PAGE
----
This was in 2003, and people argued and debated about it for days. I guess in modern terms, they “Interneted” about it, but nonetheless, it was a backdoor method to bypass restrictions and gain root access. Again, forensics can potentially allow someone to track down the attacker that installed this bit of code. And while we’ve never seen proof of this, it is possible that evil backdoor code could be in the form of seemingly legit but maybe questionable functions that are added. While there are security checks in the code to prevent security issues, compiler optimization actually removes the security checks.

Bugs like this do actually occur but are rare, since a security review of source code alone may not catch them. Personally, we feel this would be the most elegant route to go, since the source code looks like the bad guy did not intentionally introduce the flaw to begin with, and this makes proving the evil intent of the coder even harder. Also, for a smartphone where one is working off of a known code base, this might be the proper route to go to really hide that backdoor.

There is a coding flaw that has been introduced accidentally by a legitimate coder that will allow an attacker to bypass normal access methods. This is arguably the best backdoor - a 0day. A flaw exists that the attacker knows about on the target system. The attacker didn’t have to get the flaw introduced into the code specifically, they just poured over the existing code or reverse engineered compiled code and located the flaws. Granted, this is an odd science in itself, and if anyone else finds the 0day, it could end up getting it patched, effectively burning the attacker’s “backdoor.” However, there is no evidence that says the attacker put the flaw there, so there is no trail back to the attacker to trace.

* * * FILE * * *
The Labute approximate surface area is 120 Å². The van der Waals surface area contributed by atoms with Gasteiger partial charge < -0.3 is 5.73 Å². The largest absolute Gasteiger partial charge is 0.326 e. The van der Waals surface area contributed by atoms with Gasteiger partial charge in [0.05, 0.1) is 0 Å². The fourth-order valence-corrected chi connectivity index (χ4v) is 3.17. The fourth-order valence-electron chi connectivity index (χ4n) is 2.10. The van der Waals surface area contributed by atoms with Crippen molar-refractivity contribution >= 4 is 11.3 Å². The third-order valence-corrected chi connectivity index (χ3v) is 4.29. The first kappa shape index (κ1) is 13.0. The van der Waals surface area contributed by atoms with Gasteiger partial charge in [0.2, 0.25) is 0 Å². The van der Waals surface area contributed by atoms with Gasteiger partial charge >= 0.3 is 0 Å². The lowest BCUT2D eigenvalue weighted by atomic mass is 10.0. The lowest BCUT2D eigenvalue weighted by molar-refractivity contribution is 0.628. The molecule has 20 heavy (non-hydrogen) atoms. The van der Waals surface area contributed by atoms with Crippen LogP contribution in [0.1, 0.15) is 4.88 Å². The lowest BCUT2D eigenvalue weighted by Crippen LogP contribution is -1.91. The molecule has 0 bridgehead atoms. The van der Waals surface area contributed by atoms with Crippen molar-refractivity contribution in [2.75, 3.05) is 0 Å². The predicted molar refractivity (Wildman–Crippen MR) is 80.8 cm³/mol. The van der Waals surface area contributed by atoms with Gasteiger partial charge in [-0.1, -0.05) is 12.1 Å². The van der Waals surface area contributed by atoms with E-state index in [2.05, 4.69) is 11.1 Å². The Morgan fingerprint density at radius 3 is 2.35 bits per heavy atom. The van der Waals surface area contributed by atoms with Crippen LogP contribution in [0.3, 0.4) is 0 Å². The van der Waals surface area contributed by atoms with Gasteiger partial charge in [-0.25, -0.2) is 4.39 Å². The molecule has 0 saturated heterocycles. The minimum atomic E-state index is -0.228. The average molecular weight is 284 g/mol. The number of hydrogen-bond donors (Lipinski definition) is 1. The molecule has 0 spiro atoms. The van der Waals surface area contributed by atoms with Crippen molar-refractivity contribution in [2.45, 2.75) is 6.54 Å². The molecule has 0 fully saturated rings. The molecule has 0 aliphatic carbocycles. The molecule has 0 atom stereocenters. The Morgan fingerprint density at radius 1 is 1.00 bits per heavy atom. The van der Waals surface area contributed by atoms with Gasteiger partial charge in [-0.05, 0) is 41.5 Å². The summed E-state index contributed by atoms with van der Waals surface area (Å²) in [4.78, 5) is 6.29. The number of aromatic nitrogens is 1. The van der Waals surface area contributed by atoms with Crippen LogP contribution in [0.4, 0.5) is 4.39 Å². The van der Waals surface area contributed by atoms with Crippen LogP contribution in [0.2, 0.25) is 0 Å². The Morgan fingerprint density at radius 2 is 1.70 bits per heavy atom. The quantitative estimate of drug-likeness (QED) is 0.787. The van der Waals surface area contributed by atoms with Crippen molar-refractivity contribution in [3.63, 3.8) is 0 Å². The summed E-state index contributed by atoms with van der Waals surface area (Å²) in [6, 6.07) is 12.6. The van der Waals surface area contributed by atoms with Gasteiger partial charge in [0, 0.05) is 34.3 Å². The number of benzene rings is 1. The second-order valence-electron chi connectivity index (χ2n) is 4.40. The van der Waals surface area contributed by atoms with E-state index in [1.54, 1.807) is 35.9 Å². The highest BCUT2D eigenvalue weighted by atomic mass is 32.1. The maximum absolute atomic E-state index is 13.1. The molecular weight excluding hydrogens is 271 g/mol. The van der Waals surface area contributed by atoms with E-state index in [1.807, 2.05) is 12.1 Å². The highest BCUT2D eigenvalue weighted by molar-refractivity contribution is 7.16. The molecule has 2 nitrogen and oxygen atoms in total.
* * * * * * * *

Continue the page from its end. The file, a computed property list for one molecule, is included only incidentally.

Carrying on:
A library or subsystem has been included into the overall build process, and it contains a flaw that allows for an attacker to bypass normal access methods. The phone manufacturer puts together their codebase, maybe starting from a fairly secure Android version, but they’ve added on additional programs that introduce flaws through third-party coding dependencies. This tends to happen a lot when people are in a hurry to build something and just make it work. You could easily combine this one with the previous one to a degree as well. Again, the attacker just takes advantage of the introduced flaw.

Normal processes are in place as they are on every phone, however due to configuration changes affecting options or timing, an attacker can bypass normal access methods. This is somewhat strange, but it happens. Let’s say it’s fine to run the questionable_program_that_backs_up_creds_to_the_cloud because the transmission is encrypted and the certificate is pinned. However, an attacker has made a change that weakens the encryption algorithm to one the attacker knows is breakable, and just has to capture the traffic. Or the attacker knows that this configuration is weak to begin with and just camps out waiting for the traffic. Now all the code on the system looks fine, but a configuration adjustment is the weak link. This type of backdoor could happen in an obvious way, or a not so obvious way.

A known piece of good code is included on the phone, but it has been altered so that its security has been weakened. This is somewhat similar to the previous one, but with a twist. Let’s say a known web browser has been added, but a number of security features that would normally be included or turned on have been purposely adjusted - it could happen. There is a reason for this type of concern.